The Nation's Pulse

Needless Things

How many starving artists do we really need?

By 7.15.11

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On their recent visit to Southern California, Prince William and wife Catherine and about 1,300 bodyguards toured Skid Row. Nothing too unusual about that. We expect British monarchs-in-training to spend an hour or two slumming it when they visit their former possessions. Such expeditions give a boost to their innate British snobbishness while providing a great photo opportunity: ("Kate, how about a hug for that half-starved rickety lad with the big eyes!") What is more, it shows that today's aristocrats really, really care about the underclass, unlike yesterday's aristocrats who used them for target practice.

On Skid Row, the royal couple visited Inner-City Arts, a nonprofit organization that for two decades has provided free arts instruction to poor, starving, chronically abused children. The visit highlighted two of Prince William's main interests: promoting the arts and doing absolutely nothing useful.

Cynthia Harnisch, president of Inner-City Arts, spoke to the royal couple about Skid Row and the challenges of poverty and homelessness faced by many students at the school, to which Prince William responded, "Yes, but how are finger painting lessons going to help them escape all that?"

Just kidding. The prince would never say that.

Now that I've got out my wet blanket, go ahead and ask what's wrong with some British aristocrats (or anyone else, for that matter) promoting arts training for poor kids?

Actually, just about everything.

I live down the street from several of these inner-city arts centers set up to teach poor kids dance, art and music education, all of them run by guilt-stricken trust fund babies who want to "give back." Their idea of giving back is to teach traditional capoeira Angola to inner city kids.

Of course, what inner city kids really need is for a trade unionist to "give back" and take them on as apprentices and teach them practical skills, especially since the city's public schools won't. (Public schools likewise like to teach the "visual and performing arts." It's so much more fun than, say, fractions.) What these poor kids do not need to learn is how to make esoteric conceptual art. How is that going to help them end the cycle of poverty? Even if they became artists or musicians they will still be dirt poor.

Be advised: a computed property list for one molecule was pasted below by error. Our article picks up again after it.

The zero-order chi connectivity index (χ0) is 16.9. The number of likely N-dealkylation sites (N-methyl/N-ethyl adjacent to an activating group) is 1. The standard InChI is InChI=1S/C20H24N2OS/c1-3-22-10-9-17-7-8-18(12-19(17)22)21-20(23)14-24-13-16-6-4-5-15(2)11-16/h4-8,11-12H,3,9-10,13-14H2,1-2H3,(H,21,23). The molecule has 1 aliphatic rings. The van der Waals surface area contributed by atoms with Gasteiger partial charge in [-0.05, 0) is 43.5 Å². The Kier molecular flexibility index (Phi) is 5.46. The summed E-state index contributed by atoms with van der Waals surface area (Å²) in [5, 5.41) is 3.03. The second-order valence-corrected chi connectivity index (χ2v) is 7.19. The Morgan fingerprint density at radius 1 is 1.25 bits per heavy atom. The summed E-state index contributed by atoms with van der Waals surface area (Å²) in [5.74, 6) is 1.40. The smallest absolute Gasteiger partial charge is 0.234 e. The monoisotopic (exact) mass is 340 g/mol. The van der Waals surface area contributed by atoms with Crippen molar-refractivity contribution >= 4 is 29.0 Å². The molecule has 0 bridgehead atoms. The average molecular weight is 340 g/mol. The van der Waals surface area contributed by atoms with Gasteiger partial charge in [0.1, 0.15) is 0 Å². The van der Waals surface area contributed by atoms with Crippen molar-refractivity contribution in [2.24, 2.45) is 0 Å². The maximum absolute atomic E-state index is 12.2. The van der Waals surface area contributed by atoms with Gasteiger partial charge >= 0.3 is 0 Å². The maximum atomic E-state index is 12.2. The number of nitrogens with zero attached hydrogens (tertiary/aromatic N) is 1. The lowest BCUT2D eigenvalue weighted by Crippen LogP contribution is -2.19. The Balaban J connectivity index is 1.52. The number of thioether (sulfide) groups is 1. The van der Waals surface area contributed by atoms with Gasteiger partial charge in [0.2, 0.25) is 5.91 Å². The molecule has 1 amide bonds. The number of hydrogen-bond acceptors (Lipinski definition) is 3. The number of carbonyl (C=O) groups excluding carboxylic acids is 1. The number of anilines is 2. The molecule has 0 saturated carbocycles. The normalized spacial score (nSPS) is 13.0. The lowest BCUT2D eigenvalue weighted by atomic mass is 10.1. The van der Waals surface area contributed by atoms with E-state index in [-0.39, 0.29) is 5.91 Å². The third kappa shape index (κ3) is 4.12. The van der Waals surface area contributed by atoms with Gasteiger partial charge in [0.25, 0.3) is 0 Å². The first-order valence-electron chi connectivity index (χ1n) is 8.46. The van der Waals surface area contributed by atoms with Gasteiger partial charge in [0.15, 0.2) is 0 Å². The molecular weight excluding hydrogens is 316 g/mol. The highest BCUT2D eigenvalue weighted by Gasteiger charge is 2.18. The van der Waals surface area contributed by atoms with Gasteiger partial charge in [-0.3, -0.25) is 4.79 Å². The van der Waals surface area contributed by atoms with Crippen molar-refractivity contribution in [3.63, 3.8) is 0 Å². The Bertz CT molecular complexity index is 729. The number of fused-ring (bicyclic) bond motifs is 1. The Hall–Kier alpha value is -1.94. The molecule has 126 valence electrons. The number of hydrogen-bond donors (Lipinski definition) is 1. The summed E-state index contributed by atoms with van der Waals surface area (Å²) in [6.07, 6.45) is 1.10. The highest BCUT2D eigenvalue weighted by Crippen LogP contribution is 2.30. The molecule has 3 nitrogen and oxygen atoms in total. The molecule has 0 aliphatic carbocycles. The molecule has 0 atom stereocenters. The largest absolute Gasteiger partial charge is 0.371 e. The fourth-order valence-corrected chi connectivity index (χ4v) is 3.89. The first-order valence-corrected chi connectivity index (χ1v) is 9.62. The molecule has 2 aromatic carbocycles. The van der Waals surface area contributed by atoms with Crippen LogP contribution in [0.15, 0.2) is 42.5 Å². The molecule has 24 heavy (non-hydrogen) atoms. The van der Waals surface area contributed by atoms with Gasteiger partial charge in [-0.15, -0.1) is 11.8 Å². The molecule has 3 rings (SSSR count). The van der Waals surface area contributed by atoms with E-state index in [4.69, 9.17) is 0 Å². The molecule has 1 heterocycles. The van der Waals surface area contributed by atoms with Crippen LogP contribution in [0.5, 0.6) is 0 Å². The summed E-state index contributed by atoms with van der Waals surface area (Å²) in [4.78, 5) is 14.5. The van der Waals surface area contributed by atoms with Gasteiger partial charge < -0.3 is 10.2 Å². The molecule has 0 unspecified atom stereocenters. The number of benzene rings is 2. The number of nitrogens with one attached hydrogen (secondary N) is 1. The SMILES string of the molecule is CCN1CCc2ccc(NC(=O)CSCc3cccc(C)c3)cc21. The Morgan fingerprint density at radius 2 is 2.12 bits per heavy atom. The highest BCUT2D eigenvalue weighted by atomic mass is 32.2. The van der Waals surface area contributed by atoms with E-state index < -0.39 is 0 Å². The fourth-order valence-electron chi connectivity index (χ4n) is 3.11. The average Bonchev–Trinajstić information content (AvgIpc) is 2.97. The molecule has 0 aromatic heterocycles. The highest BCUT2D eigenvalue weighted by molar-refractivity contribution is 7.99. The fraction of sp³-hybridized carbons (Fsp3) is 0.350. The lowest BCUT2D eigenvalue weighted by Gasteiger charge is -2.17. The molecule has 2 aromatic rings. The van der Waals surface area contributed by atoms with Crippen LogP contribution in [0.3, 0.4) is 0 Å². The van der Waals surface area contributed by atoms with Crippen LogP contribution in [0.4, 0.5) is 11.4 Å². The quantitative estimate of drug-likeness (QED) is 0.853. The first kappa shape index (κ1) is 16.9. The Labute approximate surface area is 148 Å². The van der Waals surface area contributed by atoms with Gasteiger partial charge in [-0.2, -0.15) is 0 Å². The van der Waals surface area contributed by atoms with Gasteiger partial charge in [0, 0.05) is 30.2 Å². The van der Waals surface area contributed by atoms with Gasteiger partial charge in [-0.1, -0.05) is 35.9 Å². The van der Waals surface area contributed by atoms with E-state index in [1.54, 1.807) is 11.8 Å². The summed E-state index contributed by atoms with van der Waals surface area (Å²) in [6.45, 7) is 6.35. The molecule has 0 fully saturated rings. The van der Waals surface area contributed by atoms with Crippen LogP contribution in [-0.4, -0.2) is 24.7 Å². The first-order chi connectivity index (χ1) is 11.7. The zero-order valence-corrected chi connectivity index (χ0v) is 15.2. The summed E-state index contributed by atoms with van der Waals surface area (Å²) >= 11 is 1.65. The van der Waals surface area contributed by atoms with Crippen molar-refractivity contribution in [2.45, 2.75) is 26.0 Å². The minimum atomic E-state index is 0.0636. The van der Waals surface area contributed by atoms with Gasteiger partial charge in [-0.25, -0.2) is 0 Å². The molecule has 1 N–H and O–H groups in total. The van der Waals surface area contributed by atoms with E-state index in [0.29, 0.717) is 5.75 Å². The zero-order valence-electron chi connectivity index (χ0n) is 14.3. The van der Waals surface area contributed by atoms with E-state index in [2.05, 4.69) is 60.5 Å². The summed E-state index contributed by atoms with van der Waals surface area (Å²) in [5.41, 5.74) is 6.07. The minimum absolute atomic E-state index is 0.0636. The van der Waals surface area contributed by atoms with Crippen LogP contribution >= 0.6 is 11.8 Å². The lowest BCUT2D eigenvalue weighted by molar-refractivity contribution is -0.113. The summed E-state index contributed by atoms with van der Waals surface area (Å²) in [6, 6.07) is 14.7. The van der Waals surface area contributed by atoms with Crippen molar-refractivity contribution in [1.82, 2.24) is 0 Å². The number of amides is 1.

More artists, we don't need. According to the National Endowment for the Arts, the number of artists in America increases about 50 percent per decade. The NEA apparently thinks this is a good thing. Meanwhile we have to look to India and China for our engineers and doctors.

EVER WONDER HOW many artists thrived during the High Renaissance? Probably about 70 first-rate ones, of which a dozen are still remembered by art historians. Today, there are nearly two million hacks who call themselves professional artists. And by no one's reckoning are we living through a High Renaissance.

The arts-as-cure-all remains an enduring and popular brand of snake oil. Recently, my wife gave me an article that describes how to nurture your child’s "spark":

As a parent, you can help your child discover her spark [that thing that makes them light up from inside], and watch this unique characteristic develop over time. One of the side benefits of helping your child discover and develop their spark is that you can reconnect with your own spark by going on the spark journey together!

It's a good bet that any paragraph that includes the word "journey" and isn't about a bad Seventies rock band is going to be meaningless. But this is exactly the kind of thing the trust-funders down at the Community, Arts & Movement Project tell each other every day while they are teaching fatherless minority kids how to “"convey a concept to the perceiver, rejecting the creation or appreciation of a traditional art object." Parents and teachers who encourage this sort of behavior should be held responsible, morally and financially, for ruining these kids' ability to find well-paying, meaningful work.

Middle-class kids can afford to waste their time learning to pirouette or to play electric violin. They are going to go to college and eventually, hopefully, go into business or medicine (or more likely marketing or law). But for a lot of the kids in my neighborhood, arts education is like rearranging the deck chairs on the Titanic. It's a luxury they can't afford. And the last thing Skid Row needs is another out-of-work musician singing the blues.

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About the Author
Christopher Orlet writes from St. Louis.